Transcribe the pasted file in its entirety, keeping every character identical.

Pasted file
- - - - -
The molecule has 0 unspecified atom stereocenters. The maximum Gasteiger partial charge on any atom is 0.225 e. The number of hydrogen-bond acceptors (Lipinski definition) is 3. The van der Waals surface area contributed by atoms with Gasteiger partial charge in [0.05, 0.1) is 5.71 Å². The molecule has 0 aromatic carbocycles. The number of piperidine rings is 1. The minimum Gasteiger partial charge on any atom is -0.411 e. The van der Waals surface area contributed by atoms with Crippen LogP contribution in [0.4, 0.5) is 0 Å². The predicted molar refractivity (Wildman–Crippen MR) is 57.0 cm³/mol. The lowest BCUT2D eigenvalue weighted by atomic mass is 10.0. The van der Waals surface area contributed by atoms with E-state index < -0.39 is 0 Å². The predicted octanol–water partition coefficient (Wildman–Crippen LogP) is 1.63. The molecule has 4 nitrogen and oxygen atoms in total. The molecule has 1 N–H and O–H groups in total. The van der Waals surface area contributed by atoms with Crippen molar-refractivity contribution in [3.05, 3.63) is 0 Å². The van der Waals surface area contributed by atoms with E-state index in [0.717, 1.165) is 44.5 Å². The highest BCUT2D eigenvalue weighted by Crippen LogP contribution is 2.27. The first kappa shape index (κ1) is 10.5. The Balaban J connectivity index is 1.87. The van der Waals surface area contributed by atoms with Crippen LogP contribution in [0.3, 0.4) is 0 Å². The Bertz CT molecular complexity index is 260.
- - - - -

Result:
The molecule has 0 unspecified atom stereocenters. The maximum Gasteiger partial charge on any atom is 0.225 e. The number of hydrogen-bond acceptors (Lipinski definition) is 3. The van der Waals surface area contributed by atoms with Gasteiger partial charge in [0.05, 0.1) is 5.71 Å². The molecule has 0 aromatic carbocycles. The number of piperidine rings is 1. The minimum Gasteiger partial charge on any atom is -0.411 e. The van der Waals surface area contributed by atoms with Crippen LogP contribution in [0.4, 0.5) is 0 Å². The predicted molar refractivity (Wildman–Crippen MR) is 57.0 cm³/mol. The lowest BCUT2D eigenvalue weighted by atomic mass is 10.0. The van der Waals surface area contributed by atoms with E-state index < -0.39 is 0 Å². The predicted octanol–water partition coefficient (Wildman–Crippen LogP) is 1.63. The molecule has 4 nitrogen and oxygen atoms in total. The molecule has 1 N–H and O–H groups in total. The van der Waals surface area contributed by atoms with Crippen molar-refractivity contribution in [3.05, 3.63) is 0 Å². The van der Waals surface area contributed by atoms with E-state index in [0.717, 1.165) is 44.5 Å². The highest BCUT2D eigenvalue weighted by Crippen LogP contribution is 2.27. The first kappa shape index (κ1) is 10.5. The Balaban J connectivity index is 1.87. The van der Waals surface area contributed by atoms with Crippen LogP contribution in [0.3, 0.4) is 0 Å². The Bertz CT molecular complexity index is 260.